What can you tell us about the song-‐writing aspect of your record? When did you start writing songs for The King & the Crown?
Some of these songs are five years old if you can believe it. Some are less than half a year old… it’s a mix. This record was like a demon eating my insides, it feels so good to be out, I feel like myself again frankly. The album is very eclectic, largely because it covers such a large swath of my life, I’ve gone through so many periods and changes already as an artist in that period. There are songs that come from my feeling of being politically frustrated about the state of affairs in our country, songs that are deeply personal, and songs that are more whimsical in nature. They’re all me though, I certainly connect with each one and feel that each song is an aspect of who I am.
How about the recording process? You worked with longtime friend and producer Alex Bilowitz on the album. How did the rapport help any challenges – if there were any – faced along the way?
The recording process was phenomenal. I’ve self produced everything I’ve done in the past, in fact, I attempted to make this record three years ago and scrapped it when I decided it wasn’t good enough. Working with Alex was the best decision I’ve made in my career. Doing everything yourself is not only tough on time and energy but it can be like over-marinating in your own juices. It’s too much one voice. Alex and I formed a really powerful partnership, if I felt really strongly about something he’d go with it and vice-versa. We never really butt heads too much because we shared the vision for what this record was to be and now is. The record sounds amazing and that’s because Alex brought in the right players, booked the right studios, and engineered it perfectly. It didn’t hurt to have it mixed by Scott Jacoby (John Legend) and mastered at the Lodge (The Shins, Foo Fighters). Making this album was a joy and an amazing experience, the hard part starts now: getting out to people who would want to buy it!
What’s the status on the album release? Can Nat Osborn fans expect it anytime soon?
We’re looking at an early fall independent release if we choose to go that route. Ideally the right label will offer the right deal but these days they’re so tight with anything that’s not a sure bet that we’ll get that. Most likely we’ll go the independent route all the way.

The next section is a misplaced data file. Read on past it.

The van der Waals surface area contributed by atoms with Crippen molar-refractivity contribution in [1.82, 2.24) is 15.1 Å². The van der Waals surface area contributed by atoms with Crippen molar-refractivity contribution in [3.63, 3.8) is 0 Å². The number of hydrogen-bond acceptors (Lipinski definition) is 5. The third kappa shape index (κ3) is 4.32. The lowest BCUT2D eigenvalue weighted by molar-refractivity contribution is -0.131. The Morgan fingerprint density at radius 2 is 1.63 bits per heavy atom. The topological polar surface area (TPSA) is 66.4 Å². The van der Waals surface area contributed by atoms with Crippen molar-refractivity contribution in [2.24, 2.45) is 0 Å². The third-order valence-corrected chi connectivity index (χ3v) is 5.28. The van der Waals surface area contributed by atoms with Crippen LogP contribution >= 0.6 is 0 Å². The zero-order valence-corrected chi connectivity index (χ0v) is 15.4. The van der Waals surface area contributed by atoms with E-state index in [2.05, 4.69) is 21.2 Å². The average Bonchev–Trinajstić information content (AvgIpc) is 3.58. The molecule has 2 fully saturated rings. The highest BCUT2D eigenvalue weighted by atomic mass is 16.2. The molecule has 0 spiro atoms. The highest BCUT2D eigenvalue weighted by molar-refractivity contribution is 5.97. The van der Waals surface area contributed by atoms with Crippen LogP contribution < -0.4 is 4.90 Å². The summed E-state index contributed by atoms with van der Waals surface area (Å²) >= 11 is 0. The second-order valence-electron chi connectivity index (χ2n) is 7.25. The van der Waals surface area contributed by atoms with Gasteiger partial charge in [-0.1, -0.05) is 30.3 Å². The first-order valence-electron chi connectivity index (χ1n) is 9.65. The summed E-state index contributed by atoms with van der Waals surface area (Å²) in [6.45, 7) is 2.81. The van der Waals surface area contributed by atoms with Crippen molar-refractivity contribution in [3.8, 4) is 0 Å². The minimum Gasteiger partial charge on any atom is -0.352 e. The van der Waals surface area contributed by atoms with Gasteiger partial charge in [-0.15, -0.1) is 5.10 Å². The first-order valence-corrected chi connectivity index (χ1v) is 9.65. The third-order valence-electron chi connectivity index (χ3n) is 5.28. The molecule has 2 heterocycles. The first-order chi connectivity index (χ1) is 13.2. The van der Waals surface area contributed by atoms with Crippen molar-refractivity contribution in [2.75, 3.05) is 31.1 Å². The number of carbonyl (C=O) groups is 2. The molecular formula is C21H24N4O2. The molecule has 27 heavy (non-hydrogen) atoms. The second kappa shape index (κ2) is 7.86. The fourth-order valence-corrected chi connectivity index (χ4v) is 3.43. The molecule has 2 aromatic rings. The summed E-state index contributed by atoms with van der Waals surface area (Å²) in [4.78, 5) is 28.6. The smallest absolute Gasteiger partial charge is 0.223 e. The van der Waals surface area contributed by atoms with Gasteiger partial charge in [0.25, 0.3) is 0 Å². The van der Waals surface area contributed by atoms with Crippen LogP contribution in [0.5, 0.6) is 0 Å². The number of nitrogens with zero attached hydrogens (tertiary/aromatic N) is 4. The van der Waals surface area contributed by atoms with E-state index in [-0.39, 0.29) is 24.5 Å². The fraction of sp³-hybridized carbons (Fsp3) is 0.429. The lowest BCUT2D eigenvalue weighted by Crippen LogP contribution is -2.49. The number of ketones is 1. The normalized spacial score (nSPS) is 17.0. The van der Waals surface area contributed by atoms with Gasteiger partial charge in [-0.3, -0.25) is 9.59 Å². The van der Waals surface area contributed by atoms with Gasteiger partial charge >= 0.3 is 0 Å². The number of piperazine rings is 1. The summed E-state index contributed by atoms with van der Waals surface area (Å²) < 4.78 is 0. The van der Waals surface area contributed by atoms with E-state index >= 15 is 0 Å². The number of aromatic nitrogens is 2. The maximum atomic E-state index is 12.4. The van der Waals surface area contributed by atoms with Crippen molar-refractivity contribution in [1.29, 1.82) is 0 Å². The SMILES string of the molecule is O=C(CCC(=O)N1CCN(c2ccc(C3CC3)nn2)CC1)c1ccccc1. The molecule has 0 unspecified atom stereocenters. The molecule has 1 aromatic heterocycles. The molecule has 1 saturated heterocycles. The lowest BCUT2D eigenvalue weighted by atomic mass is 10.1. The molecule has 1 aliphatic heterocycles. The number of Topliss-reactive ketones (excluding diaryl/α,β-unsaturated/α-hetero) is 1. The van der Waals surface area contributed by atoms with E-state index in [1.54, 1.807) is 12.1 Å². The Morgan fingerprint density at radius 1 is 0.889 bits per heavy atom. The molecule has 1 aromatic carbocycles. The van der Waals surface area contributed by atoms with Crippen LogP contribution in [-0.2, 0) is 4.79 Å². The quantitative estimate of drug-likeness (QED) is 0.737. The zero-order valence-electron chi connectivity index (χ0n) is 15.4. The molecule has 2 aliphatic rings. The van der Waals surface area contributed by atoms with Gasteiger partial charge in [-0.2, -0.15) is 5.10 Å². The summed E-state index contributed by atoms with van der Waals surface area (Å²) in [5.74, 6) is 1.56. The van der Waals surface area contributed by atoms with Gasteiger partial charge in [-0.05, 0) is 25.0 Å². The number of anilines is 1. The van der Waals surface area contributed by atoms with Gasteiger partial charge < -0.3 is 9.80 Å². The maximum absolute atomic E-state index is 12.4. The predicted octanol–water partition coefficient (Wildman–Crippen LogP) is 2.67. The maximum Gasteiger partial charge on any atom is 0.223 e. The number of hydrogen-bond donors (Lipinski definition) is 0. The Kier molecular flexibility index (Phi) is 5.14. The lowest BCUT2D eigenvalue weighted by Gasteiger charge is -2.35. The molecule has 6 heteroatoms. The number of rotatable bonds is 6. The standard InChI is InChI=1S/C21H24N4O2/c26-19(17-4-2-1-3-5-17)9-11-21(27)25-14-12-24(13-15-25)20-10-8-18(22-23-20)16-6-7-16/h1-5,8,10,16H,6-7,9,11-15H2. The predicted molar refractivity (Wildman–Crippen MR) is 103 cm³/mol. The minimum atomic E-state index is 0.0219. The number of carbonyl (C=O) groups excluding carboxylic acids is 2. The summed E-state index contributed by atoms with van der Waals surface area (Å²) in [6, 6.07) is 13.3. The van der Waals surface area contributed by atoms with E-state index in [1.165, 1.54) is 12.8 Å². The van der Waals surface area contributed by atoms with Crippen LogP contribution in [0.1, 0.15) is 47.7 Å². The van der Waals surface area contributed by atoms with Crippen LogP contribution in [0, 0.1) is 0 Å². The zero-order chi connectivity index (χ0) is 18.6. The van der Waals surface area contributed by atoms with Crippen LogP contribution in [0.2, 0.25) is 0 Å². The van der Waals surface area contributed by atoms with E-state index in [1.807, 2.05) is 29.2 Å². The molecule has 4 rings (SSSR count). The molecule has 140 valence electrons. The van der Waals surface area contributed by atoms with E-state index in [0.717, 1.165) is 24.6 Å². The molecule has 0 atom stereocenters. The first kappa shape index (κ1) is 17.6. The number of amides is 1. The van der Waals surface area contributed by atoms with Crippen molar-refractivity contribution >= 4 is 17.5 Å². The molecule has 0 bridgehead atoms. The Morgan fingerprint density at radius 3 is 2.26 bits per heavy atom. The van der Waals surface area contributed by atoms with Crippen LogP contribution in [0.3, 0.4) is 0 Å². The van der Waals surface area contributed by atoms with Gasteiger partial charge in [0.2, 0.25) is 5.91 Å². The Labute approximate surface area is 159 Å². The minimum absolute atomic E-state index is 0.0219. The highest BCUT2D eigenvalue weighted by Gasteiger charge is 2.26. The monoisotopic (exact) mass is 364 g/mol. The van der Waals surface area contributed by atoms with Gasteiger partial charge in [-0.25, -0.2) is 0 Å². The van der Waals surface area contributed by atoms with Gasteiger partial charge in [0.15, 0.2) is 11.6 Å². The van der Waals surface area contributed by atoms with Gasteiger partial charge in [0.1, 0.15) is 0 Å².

I saw you out at Bayou back in February, opening for Turkuaz at Bayou. As a fan of horns, it was incredibly impressive how well the band came together with such a powerfully jazzy, yet soulful vibe. For anyone who has yet to see you live, how would you describe your live shows?
Glad you enjoyed the show! We’re just getting started… the band is still fairly new and is getting tighter and tighter the more we play. The tour we went on in May had us playing two hour sets and more for the first time so we really got to open up tunes, play with them on stage as well as putting some new originals and covers together. We’re still trying to figure out how to describe the show because it’s so eclectic. Our hope is that we make you dance, laugh, cry and walk away feeling a little more connected to where you are after the show is over.
Speaking of live shows, you’ve been playing in the DC area for quite a while now – whether opening for Turkuaz or headlining at Bayou – how has your experiences been with the DC crowd from the times you’ve played here?
DC has been great to us… the Bayou has been great to us! It’s really tough to break into a new city, a new market and a new scene but the welcome that DC has given us has been really appreciated. You never know what to expect when you fight traffic and high gas prices to show up in some town where you know a few people and hope that others stumble in. It’s been awesome to have a home away from home in DC.
Thanks so much for your time, Nat. One last question for you – with all the writing, performing, traveling – do you ever find the time to sleep?
You know, everyone asks me that. I’m actually blessed with the ability to sleep really well, which means when I’m up I have TONS of energy. I need to it write songs, lead two bands, organize tours, do those tours, and still try to find energy to bring to the stage. Plus, I can sleep when